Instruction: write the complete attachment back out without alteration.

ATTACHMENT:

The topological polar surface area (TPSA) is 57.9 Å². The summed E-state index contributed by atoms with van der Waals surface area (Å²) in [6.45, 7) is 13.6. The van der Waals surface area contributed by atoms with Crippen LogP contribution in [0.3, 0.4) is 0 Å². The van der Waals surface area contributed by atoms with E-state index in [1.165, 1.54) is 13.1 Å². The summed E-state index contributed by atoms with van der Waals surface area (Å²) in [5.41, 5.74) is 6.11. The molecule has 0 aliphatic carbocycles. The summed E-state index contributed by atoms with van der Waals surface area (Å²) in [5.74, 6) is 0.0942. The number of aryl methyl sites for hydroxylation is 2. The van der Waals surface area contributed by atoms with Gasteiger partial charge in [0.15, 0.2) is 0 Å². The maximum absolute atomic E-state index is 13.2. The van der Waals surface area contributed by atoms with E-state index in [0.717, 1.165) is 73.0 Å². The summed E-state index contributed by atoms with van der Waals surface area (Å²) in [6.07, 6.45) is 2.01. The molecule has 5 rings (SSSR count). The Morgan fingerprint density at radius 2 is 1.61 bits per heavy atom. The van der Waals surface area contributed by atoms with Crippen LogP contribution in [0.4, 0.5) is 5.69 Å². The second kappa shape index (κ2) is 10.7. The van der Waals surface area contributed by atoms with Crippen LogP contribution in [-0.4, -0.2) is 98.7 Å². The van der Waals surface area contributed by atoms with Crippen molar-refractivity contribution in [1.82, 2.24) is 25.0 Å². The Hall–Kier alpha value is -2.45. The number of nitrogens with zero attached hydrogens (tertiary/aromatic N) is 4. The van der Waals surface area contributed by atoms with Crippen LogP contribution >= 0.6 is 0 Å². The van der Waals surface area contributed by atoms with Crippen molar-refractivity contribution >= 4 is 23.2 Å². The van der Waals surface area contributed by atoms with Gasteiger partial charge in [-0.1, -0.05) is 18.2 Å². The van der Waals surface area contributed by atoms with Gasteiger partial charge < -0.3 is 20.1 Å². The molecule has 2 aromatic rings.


The topological polar surface area (TPSA) is 57.9 Å². The summed E-state index contributed by atoms with van der Waals surface area (Å²) in [6.45, 7) is 13.6. The van der Waals surface area contributed by atoms with Crippen LogP contribution in [0.3, 0.4) is 0 Å². The van der Waals surface area contributed by atoms with E-state index in [1.165, 1.54) is 13.1 Å². The summed E-state index contributed by atoms with van der Waals surface area (Å²) in [5.41, 5.74) is 6.11. The molecule has 0 aliphatic carbocycles. The summed E-state index contributed by atoms with van der Waals surface area (Å²) in [5.74, 6) is 0.0942. The number of aryl methyl sites for hydroxylation is 2. The van der Waals surface area contributed by atoms with Gasteiger partial charge in [0.15, 0.2) is 0 Å². The maximum absolute atomic E-state index is 13.2. The van der Waals surface area contributed by atoms with E-state index in [0.717, 1.165) is 73.0 Å². The summed E-state index contributed by atoms with van der Waals surface area (Å²) in [6.07, 6.45) is 2.01. The molecule has 5 rings (SSSR count). The Morgan fingerprint density at radius 2 is 1.61 bits per heavy atom. The van der Waals surface area contributed by atoms with Crippen LogP contribution in [0.4, 0.5) is 5.69 Å². The second kappa shape index (κ2) is 10.7. The van der Waals surface area contributed by atoms with Crippen LogP contribution in [-0.4, -0.2) is 98.7 Å². The van der Waals surface area contributed by atoms with Crippen molar-refractivity contribution in [1.82, 2.24) is 25.0 Å². The Hall–Kier alpha value is -2.45. The number of nitrogens with zero attached hydrogens (tertiary/aromatic N) is 4. The van der Waals surface area contributed by atoms with Crippen LogP contribution >= 0.6 is 0 Å². The van der Waals surface area contributed by atoms with Crippen molar-refractivity contribution >= 4 is 23.2 Å². The van der Waals surface area contributed by atoms with Gasteiger partial charge in [-0.1, -0.05) is 18.2 Å². The van der Waals surface area contributed by atoms with Gasteiger partial charge < -0.3 is 20.1 Å². The molecule has 2 aromatic rings.